Garmin's latest entry in the GPS/GLONASS bike computer field is a minimalistic one. We're used to the Kansas-based manufacturer's GPS units overflowing with so many interactive features and modes that even we get overwhelmed. The Edge 25 Bundle Bike Computer takes the company's legacy in a different direction, one that favors minimalist functionality over flashy, overly complicated interfaces. The Edge 25 Bundle is a story of less — less price, less weight, less fuss — with one key addition: a Garmin cadence sensor. As precise as GPS has become, it still can't accurately measure pedal stroke RPM, a gap that the zip tie-free sensor fills while the Edge 25 directs you to new horizons of fitness.
The Edge 25 tracks cadence, speed, and trip information on a simple, monochromatic, 2.3cm² display, forgoing the colorful pomp of the brightly colored screens on Garmin's large models in favor of only the most important metrics and training data laid-out in the simplest, most accessible manner possible. It doesn't track the proximity of cupcake food trucks or plan petting zoo detours during training rides, but it does display a simple map with notifications directing the user through a preplanned workout or documenting the course of wandering base miles. It's focused on improvement and meeting personal training goals, not meeting baristas during a cycling tour of a city's coffee shops.
The Edge 25's GPS capabilities also let it count the laps of an interval circuit, alert the rider of distance or time goals during out-and-back workouts, and compete against a virtual opponent — all of which are designed to improve a cyclist's training instead of distracting them with superfluous data and features. Connecting the Edge 25 to a computer allows access to Garmin Connect, where you can upload, store, parse, and compare data across Garmin's online social training network.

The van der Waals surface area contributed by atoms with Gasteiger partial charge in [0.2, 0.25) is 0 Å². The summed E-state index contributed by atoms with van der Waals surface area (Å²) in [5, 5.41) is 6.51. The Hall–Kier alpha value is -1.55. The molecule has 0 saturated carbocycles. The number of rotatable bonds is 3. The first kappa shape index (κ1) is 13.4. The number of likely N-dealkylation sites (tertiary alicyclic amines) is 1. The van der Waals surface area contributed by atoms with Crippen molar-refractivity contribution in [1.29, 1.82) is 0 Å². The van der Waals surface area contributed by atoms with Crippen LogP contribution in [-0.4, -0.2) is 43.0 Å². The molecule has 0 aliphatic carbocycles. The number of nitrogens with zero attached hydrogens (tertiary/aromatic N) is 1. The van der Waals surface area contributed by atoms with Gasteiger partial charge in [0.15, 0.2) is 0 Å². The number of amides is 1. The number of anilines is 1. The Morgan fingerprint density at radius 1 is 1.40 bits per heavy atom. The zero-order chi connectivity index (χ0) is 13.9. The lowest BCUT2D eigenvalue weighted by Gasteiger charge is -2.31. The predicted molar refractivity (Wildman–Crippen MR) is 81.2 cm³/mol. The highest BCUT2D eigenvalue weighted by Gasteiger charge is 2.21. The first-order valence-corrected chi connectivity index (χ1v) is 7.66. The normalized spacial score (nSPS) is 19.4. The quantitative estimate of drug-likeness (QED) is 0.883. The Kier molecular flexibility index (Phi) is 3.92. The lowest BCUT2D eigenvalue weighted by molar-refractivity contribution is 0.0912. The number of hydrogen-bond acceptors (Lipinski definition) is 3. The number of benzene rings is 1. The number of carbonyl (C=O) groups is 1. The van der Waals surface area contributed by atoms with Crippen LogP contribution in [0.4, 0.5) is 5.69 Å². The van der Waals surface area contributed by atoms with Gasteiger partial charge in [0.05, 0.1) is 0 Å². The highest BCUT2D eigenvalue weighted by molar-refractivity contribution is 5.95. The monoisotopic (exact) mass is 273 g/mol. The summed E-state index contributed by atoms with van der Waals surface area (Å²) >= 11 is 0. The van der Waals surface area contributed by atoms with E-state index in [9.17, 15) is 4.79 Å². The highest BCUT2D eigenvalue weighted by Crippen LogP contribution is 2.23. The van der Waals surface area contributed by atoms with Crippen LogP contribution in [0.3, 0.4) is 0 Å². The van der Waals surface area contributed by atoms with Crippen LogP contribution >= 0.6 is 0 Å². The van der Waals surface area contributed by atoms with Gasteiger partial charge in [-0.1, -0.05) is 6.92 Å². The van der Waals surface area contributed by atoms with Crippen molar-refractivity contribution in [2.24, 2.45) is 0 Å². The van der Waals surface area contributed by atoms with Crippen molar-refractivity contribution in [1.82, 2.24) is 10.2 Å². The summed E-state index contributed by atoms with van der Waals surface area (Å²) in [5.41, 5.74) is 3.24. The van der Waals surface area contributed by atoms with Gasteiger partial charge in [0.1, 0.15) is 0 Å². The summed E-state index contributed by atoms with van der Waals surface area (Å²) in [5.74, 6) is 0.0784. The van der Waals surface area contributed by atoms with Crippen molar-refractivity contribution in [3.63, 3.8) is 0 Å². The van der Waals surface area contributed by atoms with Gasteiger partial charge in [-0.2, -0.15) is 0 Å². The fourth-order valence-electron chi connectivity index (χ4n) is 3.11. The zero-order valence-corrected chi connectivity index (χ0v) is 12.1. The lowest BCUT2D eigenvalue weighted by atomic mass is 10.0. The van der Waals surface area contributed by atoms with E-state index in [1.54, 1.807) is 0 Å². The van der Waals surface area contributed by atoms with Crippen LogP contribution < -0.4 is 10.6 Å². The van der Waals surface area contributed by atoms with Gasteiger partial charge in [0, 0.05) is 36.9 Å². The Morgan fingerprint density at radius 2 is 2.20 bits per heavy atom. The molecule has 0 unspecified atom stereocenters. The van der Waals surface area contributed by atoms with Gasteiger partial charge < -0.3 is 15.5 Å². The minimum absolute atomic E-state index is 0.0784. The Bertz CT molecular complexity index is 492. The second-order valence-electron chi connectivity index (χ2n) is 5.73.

The Edge 25 does feature ANT+ connectivity — something the less expensive Edge 20 lacks. The addition of ANT+ means that the 25 connects wirelessly to the included cadence sensor. It can also be linked to a heartrate monitor, expanding on the base unit's speed, distance, and mapping capabilities with some biometric numbers. The Edge 25 also features Bluetooth compatibility, so it can connect to a smartphone for many of the additional features found on the 500-series Edge models.
Using a smartphone as a launching pad, the Edge 25 can fire your info into the ether, linking with Garmin Connect mid-ride for features like live tracking and competition for K/QOM segments. Unlike models like the 520, though, the Edge 25 doesn't connect to Strava, which is admittedly the real unofficial battle ground for recreationalists and aspiring pros alike. Still, the blend of functional training options in a simple, lightweight GPS unit mean the Edge 25 is ideal for the cyclist who wants serious training data, not distractions.
- Q & A
Good bike computer for the basics
- Familiarity: I've used it several times
If you're looking for a compact, no-frills bike computer that still collects useful data, this is the one. Connects to your ant+ heartrate monitor, and comes with a cadence sensor included. I wish there were more than two data screens, but at least you can customize what you see on each one (to an extent).
Will it work only as a monitor if connected to fenix3 HR if cadence, speed, and HR sensors are synchronized with the fenix3?
- Familiarity: I've put it through the wringer
The Garmin 25 works exactly as advertised. Attaching the cadence sensor was a breeze and it synced up all on its own. German Connect has limited functionality, but I really only use it to keep track of my totals. If you’re looking for a simple unit with some of the advanced features found on more expansive models then the Garmin 25 is a good buy. I would buy this unit again.
Garmin 25 - can you track cadence on a trainer? Thanks.
Yes you just need the sensors